September is national menopause awareness month. Thanks to the Internet and determined women’s health bloggers everywhere, menopause awareness month is rapidly becoming as popular as breast cancer awareness, and other important women-related health issues.
What you might not know, however, is that the FDA first implemented the nationwide campaign in 2004, in collaboration with the National Institutes of Health, and the Department of Health and Human Services. The goal was to raise awareness about the resources available to the millions of women going through menopause; and to provide helpful information regarding the benefits and the risks of hormone therapy.
As one of those women health bloggers, I’m always appreciative of any and all efforts that bring attention to menopause. Educating women in order to increase their understanding of the experience of menopause, what treatments are available, and to help them make informed decisions regarding their health is always a worthy endeavor indeed. Ageology physicians, such as Dr. John Kocka and Dr. Paul Savage, believe that drugs are no longer the only option for women looking to reduce the psychological symptoms of menopause. They provide their female patients with information on alternative treatments and therapies to help manage the mood swings, anxiety, weight gain, breakouts, etc., that menopause can bring.
My personal hope, however, is that by increasing awareness of menopause and how it affects women we will also make inroads into how the traditional medical community actually views menopause, and subsequently, also how it helps women manage the symptoms.
As it is now, menopause is a highly medicalized condition – as are many natural body processes in Western medicine – which focuses entirely on the physical body. Menopause symptoms are viewed as manifestations of a “disease state,” which should then be treated with medicine and drugs.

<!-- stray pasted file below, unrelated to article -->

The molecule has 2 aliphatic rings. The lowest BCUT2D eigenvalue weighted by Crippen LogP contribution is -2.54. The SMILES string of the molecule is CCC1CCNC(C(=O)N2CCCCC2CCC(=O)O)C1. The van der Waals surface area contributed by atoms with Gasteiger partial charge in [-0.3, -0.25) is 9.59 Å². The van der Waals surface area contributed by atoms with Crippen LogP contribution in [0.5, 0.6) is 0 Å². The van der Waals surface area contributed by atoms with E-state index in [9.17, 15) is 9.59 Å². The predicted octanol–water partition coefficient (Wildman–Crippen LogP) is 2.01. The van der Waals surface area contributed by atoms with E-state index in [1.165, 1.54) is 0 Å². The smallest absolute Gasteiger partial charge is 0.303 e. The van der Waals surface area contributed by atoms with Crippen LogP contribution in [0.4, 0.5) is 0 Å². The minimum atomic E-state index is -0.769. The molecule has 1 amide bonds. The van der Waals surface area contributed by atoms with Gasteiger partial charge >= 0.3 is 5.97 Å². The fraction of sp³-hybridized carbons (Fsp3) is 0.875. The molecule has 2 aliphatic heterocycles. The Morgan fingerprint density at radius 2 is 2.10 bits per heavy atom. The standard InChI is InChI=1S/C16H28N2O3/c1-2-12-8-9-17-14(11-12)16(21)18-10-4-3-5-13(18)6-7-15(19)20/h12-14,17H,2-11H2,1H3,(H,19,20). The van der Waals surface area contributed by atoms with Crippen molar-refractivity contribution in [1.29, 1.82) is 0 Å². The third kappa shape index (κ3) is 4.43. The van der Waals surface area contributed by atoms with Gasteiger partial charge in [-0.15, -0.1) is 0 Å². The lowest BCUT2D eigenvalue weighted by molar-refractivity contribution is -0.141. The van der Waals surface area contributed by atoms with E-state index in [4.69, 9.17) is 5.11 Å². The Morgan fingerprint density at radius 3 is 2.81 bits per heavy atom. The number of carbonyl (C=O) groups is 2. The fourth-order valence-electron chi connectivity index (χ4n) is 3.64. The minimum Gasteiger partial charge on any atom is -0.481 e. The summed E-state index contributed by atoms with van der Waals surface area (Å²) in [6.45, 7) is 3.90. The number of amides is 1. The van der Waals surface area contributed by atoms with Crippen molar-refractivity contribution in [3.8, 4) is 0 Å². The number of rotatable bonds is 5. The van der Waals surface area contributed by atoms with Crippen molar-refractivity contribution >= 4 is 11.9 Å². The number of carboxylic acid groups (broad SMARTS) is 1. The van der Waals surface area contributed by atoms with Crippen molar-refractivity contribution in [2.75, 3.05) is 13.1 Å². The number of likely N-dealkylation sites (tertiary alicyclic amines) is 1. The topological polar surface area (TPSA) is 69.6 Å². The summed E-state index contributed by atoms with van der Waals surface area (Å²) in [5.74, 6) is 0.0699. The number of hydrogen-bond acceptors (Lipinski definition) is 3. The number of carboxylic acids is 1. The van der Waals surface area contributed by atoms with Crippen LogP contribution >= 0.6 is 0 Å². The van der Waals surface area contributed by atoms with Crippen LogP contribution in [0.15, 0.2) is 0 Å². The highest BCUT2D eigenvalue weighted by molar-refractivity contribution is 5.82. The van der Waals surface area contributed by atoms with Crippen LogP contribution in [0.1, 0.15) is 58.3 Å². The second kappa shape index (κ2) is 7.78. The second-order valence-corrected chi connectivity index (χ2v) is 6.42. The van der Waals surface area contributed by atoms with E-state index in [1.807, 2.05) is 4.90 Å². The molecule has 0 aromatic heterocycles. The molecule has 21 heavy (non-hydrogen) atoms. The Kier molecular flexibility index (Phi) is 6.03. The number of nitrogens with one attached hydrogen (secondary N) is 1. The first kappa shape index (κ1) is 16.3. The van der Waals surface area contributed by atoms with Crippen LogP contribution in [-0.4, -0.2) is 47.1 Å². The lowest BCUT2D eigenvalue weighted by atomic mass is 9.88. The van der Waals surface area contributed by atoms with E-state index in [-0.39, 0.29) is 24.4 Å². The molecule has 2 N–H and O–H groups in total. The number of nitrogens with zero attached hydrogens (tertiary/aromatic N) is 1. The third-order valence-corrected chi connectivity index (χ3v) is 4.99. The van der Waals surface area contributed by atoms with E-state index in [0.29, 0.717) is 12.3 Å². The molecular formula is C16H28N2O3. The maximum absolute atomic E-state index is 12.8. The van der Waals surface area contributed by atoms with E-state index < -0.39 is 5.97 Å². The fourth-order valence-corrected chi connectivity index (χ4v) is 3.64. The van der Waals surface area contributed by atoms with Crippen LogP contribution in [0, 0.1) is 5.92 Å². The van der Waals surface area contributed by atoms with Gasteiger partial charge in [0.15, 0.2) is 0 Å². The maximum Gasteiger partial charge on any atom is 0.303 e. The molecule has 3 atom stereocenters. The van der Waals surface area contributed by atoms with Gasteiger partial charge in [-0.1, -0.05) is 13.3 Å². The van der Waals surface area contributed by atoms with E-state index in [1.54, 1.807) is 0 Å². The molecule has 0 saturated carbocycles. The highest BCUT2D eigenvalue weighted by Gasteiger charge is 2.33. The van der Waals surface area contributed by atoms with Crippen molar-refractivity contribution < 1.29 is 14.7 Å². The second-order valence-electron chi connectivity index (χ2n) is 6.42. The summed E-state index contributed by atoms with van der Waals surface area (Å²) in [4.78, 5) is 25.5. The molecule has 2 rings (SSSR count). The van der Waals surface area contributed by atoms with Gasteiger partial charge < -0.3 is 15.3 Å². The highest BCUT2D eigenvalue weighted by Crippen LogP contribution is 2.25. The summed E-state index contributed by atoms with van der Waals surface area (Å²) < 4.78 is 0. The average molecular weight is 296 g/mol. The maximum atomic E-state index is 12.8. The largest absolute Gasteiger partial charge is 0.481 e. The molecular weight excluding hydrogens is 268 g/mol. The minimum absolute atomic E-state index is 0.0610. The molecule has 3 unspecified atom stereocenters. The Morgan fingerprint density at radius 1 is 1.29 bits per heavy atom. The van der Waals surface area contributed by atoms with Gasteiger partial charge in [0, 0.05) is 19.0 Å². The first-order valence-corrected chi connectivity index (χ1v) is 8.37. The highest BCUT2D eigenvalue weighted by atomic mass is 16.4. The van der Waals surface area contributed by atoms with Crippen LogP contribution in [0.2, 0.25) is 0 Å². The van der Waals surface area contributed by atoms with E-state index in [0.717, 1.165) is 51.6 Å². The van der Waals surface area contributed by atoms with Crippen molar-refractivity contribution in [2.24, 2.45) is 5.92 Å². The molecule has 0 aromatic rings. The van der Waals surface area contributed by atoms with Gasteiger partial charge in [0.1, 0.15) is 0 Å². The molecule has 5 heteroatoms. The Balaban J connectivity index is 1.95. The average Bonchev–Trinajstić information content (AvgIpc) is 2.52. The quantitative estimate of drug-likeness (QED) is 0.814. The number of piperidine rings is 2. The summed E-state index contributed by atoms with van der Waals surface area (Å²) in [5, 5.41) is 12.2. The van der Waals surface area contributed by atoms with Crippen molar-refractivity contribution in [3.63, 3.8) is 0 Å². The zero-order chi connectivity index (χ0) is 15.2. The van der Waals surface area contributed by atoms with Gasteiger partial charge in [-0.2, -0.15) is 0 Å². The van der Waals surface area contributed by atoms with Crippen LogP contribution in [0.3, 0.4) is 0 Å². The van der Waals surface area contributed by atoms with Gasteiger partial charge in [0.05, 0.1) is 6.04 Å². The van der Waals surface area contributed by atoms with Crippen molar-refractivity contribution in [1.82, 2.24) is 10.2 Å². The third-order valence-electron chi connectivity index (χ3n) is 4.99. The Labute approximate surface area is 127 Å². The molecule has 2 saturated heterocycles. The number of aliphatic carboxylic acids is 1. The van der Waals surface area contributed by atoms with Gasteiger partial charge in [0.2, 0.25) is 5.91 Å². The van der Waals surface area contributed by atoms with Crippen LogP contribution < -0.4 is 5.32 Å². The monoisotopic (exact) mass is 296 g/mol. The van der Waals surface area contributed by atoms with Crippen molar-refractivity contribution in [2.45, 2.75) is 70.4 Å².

This view is not a modern phenomenon. It’s one that has been developing and evolving for well over a hundred years – right around the time pharmaceutical companies developed the “cure” for menopause, when they first began to market synthetic estrogen.
As our understanding of menopause and how it affects women continues to grow, thanks to initiatives and campaigns like national menopause awareness month, hopefully our treatments and therapies will also grow to include not only bioidentical hormones, but other, more holistic approaches as well.
Millions of women are suffering from menopause, and so are their families. The more information we share, the more we can help one another. If you are interested in learning more about menopause awareness month, the official website can be found here. On the site, you’ll be able to find:
- Resources: Links to sites for menopause support, WebMD Menopause Health Center, tips for eating healthy, soothing exercise moves.
- Research: Scientific findings on where menopause may start, how race/ethnicity affects menopause, correlations between HRTs and breast cancer.
- Symptoms: List of the most common symptoms of menopause, including hot flashes, night sweats, fatigue, mood swings and anxiety, and detailed descriptions of each.
- Solutions: Detailed information on alternative treatments that help women make the right decision for their specific situation.
- Support: Menopause forums that provide a solid support system for dealing with this change.
- Stories: Personal stories from women who experienced menopause, their symptoms, how it impacted their lives, how they dealt with it.
- Comedic Relief: Because sometimes, all you can do is laugh!